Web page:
While there are several reasons you may need to make a substitution while baking, food allergens are at the top of the list. Food allergies are quite common and because of them baked goods are off the market for many people. Allergies to gluten, dairy, and eggs can be especially tricky while baking because these ingredients play such key roles in many recipes. Thankfully, there are lots of amazing products out there to make baked goods accessible to almost anyone! I do not personally have these allergies, but I am sharing some things that have worked for me when catering to them. Keep in mind that these are not all-inclusive lists, and you may know a different product that works wonderfully. If you do, please share with us in the comments! And always double check for yourself to make sure all of the ingredients you are using are a good fit for you.
As you make substitutions, be aware that the recipe may not come out quite as expected the first time. Baking is a science, and changing ingredients in a recipe will alter the way it bakes. Be patient with the process and know that you may need to attempt the recipe several times to fine tune it to come out just right. If your recipe isn’t a success, try finding a recipe specifically crafted to fit your needs and go from there.
Substitutes for Gluten
If you are interested in baking a gluten free recipe from scratch, you will need to a good gluten free flour and possibly xanthan gum. King Arthur has two different gluten free flour products that I have found helpful. The first type, GF All Purpose flour does not contain xanthan gum, which will have to be added to the bake as part of the recipe. This flour is more ideal if you are making a recipe that is specifically crafted to be gluten free. The second type, GF Measure for Measure flour does contain xanthan gum. This flour is ideal if you are making a traditional recipe yet changing it to be gluten free.
Here are links to those flours as well as a blog from King Arthur detailing more of the differences in the flours:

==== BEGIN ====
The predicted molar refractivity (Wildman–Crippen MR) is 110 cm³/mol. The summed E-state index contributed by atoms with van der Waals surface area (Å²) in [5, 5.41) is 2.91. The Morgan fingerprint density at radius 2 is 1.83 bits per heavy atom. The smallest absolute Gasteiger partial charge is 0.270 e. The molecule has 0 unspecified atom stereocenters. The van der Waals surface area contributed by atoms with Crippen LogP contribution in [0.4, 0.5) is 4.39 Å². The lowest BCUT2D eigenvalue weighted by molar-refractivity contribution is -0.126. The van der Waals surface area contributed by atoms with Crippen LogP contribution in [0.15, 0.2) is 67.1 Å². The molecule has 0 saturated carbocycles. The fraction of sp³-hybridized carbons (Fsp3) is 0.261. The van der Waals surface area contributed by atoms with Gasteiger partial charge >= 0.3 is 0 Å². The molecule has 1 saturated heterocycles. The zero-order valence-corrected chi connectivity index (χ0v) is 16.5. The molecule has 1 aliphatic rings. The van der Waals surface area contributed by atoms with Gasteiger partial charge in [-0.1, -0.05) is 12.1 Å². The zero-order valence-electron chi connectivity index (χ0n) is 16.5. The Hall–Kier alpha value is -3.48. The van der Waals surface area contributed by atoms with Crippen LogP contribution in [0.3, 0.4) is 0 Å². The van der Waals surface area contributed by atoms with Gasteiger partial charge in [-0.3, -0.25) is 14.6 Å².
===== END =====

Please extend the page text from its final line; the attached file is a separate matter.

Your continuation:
- Gluten Free All Purpose Flour
- Gluten Free Measure for Measure Flour
- How to choose which gluten-free flour to use.
Gluten free mixes are also a wonderful and reliable tool to have. After testing out quite a few gluten free cake mixes, I have found that my favorite products are from King Arthur. If you need to make a GF cake, I highly recommend these two mixes. The cakes are delicious, and no one I baked them for could even tell that they were GF bakes! These are found in many different grocery stores, but I have been able to find them consistently stocked at Whole Foods.
Substitutes for Dairy
Butter and milk are commonly used while baking to make cakes, frostings, pastries, cookies, breads… the list goes on. When trying to find an appropriate substitute for the diary in your recipe, I have found one thing especially helpful to remember – the flavor of the dairy-free milk or butter you choose will filter through to your baked goods.
There are many options for dairy-free milk these days and each one comes with it’s own unique flavor. A few types available are oat, almond, coconut, soy, rice, cashew, or macadamia. For the best baking results, just be sure to select one that is unflavored and unsweetened. Do keep in mind that you some dairy-free milks are made with nut products if that is a concern for you.
My personal favorites:
Dairy-free butter options include vegan butters, coconut oil, shortening, and oils. When choosing a dairy free option, there are two main considerations – flavor and consistency.
For the most part, an oil or shortening will not change the flavor of your bake. However, many dairy-free butters have an added “butter flavor” or salts to create a likeness to true butter. This is helpful for cooking, but added salts in baking can often throw off a recipe. Find an unsalted version of dairy-free butter and you will be good to go in the flavor department! Miyoko’s Creamery makes an unsalted cashew and coconut oil spread that is crafted specifically for baking with a very mild flavor. While making dairy-free buttercream, I tested many many brands and Miyoko’s came out as my favorite. The mildness of the “butter” led to a more true buttercream flavor and the consistency held up well even for a July wedding in the south!